It has become almost an automatic knee-jerk reaction: whatever Republican Presidential Candidate Donald Trump says is added to the quickly amassing evidence that Trump is dangerous and must be defeated at all costs. I have seen few moments of reflection on what Trump may mean with respect to the context within which his words arose. If Trump said it, it must be stupid, crazy, evil, racist, misogynist, and more. His questions regarding nuclear weapons belong to the first category: stupid (and dangerous).
For the sake of transparency, let me say that I have no voice in the American elections, as I am not an American and I do not live in the United States. I am a concerned bystander, wondering about the pickle Americans are in regarding the upcoming elections. I speak for neither Trump nor Hillary Clinton.
In the video featured here, MSNBC‘s Joe Scarborough reported that an anonymous foreign policy expert claimed that Trump had asked three times about nuclear weapons. Trump finally asked, according to Scarborough: “If we have them, why can’t we use them?” This drew an incredulous response from Hayden: “Wow!” and an admonition to America and Republican leaders to “Be careful.”
John Noonan, who was national security policy advisor to Jeb Bush and foreign policy advisory to Mitt Romney and is now a national security commentator and analyst, had harsh words for Trump in light of his thrice-asked question about nuclear weapons. Noonan’s scorn is not surprising, since he has prominently placed #NeverTrump on his Twitter Profile.
At least Noonan did acknowledge that one must ask about the reliability of anonymous sources.
Yet he did not let that stop him in continuing with his diatribe against Donald Trump.
What is wrong with asking questions? Especially questions about the use of nuclear weapons when everyone knows how serious that issue is? Why is the anti-Trump camp using a question as evidence of incompetence and, worse, dangerousness?
Let us get this straight — there is no indication that Donald Trump asked why nuclear weapons are bad. We only know that someone anonymous apparently said that he asked why they are not to be used. That is not necessarily a simplistic question requiring a look of disdain in response.
So let me ask you this, Ben Hatch Novelist — how did you answer your son? Perhaps you need to look to your answers to understand why he repeatedly asked you the same question. Tell me, did it go something like this, or did you keep him going around and around in circles from 1 to 3 and back again until he just gave up?
- You are too young. (But WHY?)
- The law doesn’t allow you to drive till you are older. (But WHY NOT?)
- Stop asking silly questions. (But, Daddy, WHY?)
- You cannot reach the pedals and see through the window at the same time. (Oh. That makes sense.)
I have a few questions of my own regarding Trump’s nuclear question. The public does not have a videotape to provide the context within which Trump supposedly asked the questions about nuclear weapons, and that leaves room for wondering what really took place.
- Did Trump really ask such questions? (His campaigners deny that he did; whom do we believe? Let us continue as if he did ask.)
- What were the exact words of the question Trump asked about nuclear weapons? (This might give us an idea of where the question was coming from.)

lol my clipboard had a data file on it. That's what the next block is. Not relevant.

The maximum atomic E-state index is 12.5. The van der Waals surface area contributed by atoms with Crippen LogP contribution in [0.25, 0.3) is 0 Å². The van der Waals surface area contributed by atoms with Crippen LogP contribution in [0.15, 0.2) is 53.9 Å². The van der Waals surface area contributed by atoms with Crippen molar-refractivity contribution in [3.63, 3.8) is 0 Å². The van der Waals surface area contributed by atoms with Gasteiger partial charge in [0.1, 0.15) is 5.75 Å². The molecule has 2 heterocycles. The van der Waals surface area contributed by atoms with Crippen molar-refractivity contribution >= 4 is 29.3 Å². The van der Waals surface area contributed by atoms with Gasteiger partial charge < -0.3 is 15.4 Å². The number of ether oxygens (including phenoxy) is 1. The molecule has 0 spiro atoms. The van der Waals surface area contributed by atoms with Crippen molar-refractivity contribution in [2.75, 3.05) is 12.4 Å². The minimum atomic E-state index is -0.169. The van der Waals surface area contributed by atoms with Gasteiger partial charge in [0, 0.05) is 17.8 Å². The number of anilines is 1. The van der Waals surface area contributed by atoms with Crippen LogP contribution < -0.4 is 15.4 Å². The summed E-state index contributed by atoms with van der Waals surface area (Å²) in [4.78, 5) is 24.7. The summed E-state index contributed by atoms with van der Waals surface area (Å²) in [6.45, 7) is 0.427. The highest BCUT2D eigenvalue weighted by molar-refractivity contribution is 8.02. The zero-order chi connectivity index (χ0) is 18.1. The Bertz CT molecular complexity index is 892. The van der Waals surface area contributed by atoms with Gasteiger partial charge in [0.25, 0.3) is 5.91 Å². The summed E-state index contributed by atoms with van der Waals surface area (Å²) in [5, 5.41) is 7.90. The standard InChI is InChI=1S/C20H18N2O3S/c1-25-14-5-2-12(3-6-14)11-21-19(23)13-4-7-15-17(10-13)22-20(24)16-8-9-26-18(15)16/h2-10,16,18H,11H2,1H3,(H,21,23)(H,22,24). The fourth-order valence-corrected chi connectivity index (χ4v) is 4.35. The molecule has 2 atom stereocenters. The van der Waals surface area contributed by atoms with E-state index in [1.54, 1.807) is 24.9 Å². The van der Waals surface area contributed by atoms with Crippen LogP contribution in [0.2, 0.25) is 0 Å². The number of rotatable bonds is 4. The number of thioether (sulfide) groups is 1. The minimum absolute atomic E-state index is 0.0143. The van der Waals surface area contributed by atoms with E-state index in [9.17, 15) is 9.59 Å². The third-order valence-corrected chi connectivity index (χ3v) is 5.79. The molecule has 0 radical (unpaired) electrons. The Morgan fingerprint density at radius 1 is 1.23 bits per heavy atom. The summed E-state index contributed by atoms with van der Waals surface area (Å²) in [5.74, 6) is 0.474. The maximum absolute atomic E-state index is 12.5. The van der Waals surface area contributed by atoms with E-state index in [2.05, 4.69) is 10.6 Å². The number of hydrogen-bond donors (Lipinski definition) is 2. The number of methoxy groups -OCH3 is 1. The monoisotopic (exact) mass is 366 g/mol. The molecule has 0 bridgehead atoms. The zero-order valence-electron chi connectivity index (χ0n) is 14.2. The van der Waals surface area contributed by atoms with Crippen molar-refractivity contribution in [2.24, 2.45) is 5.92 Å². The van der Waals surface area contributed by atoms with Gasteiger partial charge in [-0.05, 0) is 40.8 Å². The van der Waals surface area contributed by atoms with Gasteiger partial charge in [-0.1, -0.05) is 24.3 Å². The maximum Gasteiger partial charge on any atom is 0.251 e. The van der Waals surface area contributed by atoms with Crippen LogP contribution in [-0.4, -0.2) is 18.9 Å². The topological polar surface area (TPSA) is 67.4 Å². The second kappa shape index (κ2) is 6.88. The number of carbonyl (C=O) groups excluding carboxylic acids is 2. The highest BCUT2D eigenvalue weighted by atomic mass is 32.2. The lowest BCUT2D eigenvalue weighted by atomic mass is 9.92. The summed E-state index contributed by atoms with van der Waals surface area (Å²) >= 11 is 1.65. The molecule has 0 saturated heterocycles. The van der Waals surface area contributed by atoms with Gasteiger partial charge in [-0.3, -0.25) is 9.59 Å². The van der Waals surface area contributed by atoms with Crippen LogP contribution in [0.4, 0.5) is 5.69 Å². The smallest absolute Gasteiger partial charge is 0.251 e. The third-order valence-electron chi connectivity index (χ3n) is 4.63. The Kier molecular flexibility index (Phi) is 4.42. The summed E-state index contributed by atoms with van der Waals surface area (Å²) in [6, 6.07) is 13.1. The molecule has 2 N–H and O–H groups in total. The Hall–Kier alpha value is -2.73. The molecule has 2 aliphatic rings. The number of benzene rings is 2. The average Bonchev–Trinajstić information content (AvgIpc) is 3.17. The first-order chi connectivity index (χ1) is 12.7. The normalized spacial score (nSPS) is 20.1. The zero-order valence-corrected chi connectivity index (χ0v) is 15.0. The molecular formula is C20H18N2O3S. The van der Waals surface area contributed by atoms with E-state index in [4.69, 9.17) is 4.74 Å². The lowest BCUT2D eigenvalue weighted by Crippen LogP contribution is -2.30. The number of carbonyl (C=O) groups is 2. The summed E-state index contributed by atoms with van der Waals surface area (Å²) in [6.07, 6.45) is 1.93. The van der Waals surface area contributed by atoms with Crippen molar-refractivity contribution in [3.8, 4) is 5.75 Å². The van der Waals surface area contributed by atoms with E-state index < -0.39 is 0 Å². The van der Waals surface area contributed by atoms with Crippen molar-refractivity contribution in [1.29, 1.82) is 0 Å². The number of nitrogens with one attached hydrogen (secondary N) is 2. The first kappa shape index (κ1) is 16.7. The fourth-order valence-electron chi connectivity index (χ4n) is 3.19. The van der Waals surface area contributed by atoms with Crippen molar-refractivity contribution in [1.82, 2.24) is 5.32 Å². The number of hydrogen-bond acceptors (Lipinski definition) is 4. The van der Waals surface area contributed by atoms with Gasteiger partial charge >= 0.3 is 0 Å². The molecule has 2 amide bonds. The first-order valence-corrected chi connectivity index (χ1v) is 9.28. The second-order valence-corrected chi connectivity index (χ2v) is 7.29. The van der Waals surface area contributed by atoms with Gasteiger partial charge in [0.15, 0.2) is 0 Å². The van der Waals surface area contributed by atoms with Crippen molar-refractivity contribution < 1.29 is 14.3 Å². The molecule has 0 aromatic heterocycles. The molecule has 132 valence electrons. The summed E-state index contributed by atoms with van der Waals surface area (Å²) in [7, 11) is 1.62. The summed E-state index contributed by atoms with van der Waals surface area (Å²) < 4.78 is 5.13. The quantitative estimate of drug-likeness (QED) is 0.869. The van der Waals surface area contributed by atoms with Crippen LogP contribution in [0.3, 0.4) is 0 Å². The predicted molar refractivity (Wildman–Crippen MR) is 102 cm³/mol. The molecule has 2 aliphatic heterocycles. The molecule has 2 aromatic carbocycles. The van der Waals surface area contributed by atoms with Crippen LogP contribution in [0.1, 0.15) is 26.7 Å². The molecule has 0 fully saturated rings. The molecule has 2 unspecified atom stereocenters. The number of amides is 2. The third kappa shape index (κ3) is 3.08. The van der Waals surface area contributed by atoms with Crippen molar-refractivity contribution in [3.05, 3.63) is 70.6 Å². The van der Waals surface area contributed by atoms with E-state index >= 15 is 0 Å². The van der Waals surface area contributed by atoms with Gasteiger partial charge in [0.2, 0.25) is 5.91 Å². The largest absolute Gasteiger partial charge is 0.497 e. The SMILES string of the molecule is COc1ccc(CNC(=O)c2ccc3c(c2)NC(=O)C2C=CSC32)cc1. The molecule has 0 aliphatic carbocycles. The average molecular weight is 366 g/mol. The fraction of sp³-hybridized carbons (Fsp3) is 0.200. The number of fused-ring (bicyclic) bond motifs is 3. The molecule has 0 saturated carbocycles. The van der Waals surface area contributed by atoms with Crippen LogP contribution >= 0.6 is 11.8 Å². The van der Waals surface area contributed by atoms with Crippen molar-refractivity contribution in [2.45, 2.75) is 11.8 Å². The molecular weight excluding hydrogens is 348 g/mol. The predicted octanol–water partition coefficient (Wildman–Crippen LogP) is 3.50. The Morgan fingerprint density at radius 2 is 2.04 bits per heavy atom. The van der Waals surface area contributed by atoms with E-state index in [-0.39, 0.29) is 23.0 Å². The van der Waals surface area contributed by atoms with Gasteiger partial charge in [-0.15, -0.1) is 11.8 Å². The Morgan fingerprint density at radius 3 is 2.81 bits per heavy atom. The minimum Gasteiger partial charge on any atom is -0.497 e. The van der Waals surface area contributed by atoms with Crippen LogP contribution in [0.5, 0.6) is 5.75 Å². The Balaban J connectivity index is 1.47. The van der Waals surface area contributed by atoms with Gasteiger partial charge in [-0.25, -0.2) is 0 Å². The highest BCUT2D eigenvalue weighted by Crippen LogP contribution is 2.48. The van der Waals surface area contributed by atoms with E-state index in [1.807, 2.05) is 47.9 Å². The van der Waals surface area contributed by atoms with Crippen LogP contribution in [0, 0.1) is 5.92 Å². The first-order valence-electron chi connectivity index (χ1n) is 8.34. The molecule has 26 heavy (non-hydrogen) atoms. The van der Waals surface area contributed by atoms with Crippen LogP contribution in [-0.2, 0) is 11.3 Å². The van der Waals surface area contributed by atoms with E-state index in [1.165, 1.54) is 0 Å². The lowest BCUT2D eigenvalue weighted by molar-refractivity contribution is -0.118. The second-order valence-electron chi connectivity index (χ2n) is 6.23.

- What was his tone of voice and physical demeanor when he asked these questions? (This would provide evidence regarding whether or not Trump was being stupidly contrary, deliberately baiting, or really had something he wanted to understand.)
- Did the foreign policy expert make the effort to try to understand what Trump was really asking or did he assume Trump is stupid/crazy and dangerous and therefore does not merit being taken seriously?
- Did the foreign policy expert even attempt an answer after the first two times Trump asked the question, or did he make Trump repeat his question needlessly?
- Does the foreign policy expert (and the public) understand that a newcomer into the political and national security arena has questions experienced politicians no longer ask? (Or no longer feel they need to ask because they think they already understand the basics.)
Final question: does nobody even see that there is a problem here when a foreign policy expert tells tales outside of what should have been a private meeting? People question Trump’s ability to keep secrets. Not giving him a very good example of how it is done, are you, foreign policy expert?
Trump’s Question Is Far From Stupid or Crazy
Trump apparently asked why nuclear weapons are not being used if they are in our possession. I am not convinced that is what he really asked. But the question requires a far from simple response. In fact, NATO Review has devoted a number of articles to consideration of the need to revise thinking on the topic of nuclear capacity and deterrence. For example, the magazine provided a summary of the February 2016 Munich Security Conference that examined whether or not NATO has to alter its stance toward Russia, among other things. NATO Secretary General Jens Stoltenberg might have come closest to dealing with the issue Donald Trump raised in his question about nuclear weapons.
“Deterrence starts with resolve. It’s not enough to feel it. You also have to show it.” This is true in both the conventional and the nuclear realm.
The New York Times report on Donald Trump’s question about nuclear weapons hinted to me that the powers-that-be may have been so threatened by it as to require the general derision to which Trump and his supporters have become familiar.
The question has, like so many of Mr. Trump’s comments, sent shock waves. But nuclear experts say it is shocking not just for the statements themselves, but for the uncomfortable truths they expose, perhaps unwittingly, about nuclear weapons.
Somehow that reminds me of Forrest Gump.
[Photo by Evan Vucci/ AP Images]